Magazine article Marketing

Front Seat for Cinema Brands

Magazine article Marketing

Front Seat for Cinema Brands

Article excerpt

Cinema marketers' strategies are coming under the spotlight as the curtain rises on some of the biggest action the industry has seen for years.

Remember the first time you were allowed into town with your friends to see a film? Chances are this 'coming of age' took place in an ABC cinema, complete with pop-corn-encrusted carpets and middle-aged usherettes showing you to a faded red seat by torchlight.

You'd have to be at least in your late 20s to have experienced this, because the chain was token over by Cannon (now MGM) in the mid-80s and the name disappeared from our high streets.

But it emerged last week that the 60-year-old brand is on its way back. Former managing director of MGM Cinemas Barry Jenkins is negotiating to buy up to 90 MGM high street sites from new owner Virgin Cinemas. In terms of sites this would create a market leader, with Odeon a close second and UCI third. UCI, however, leads the growing multiplex sector.

ABC is likely to be back before the end of the year, the date by which MGM has to disappear. Likewise, Virgin will have stamped its brand on its own sites by then.

Virgin bought the MGM chain last July. So far it has only rebranded its Dublin site, with Rochester next to take the Virgin colours. Head of marketing Ian Grey says that, in typical Virgin style, the company plans to bring a radical approach to cinema branding.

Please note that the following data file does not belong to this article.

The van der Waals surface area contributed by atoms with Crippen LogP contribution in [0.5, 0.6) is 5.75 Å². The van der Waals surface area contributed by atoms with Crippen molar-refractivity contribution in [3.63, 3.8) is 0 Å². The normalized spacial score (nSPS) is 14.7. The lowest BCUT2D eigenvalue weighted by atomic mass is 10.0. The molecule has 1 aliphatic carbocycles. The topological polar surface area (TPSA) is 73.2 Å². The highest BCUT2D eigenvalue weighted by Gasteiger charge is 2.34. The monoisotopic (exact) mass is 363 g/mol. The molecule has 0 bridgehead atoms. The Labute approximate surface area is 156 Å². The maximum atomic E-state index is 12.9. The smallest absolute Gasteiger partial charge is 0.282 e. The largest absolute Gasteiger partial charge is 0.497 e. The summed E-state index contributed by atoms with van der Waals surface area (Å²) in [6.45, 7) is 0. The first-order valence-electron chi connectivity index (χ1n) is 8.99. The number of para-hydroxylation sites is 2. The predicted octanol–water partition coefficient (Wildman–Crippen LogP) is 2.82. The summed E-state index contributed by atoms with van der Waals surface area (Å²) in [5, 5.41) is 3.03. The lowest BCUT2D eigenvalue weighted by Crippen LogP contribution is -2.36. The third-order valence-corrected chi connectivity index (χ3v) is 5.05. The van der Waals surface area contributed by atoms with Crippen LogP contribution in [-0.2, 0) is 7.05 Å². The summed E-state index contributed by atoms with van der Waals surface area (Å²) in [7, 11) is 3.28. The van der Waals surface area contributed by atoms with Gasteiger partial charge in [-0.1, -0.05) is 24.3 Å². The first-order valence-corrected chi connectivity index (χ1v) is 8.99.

Grey is tight-lipped over details, but the company is understood to be looking at translating some of its airline's marketing ideas into cinema. Those could mean 'Club Class' screens, and improved bars and catering.

Virgin has also been toying with the idea of introducing multiscreen cinemas, with up to 17 separate screens, which would "blow the competition out of the water", according to one observer.

Big screen action

There is much speculation in the industry that the emergence of the Virgin brand, and the relaunch of ABC, will bring about a marketing war in an industry that has traditionally been isolated from the need for serious branding.

"Traditionally, location has been the key issue in consumers' minds when deciding where to go to the cinema," says Odeon Cinemas marketing executive Stuart Francis.

"Virtually everywhere except London, people will visit the cinema closest to them. We are not yet at the stage where the majority of cinemas are in direct competition. …

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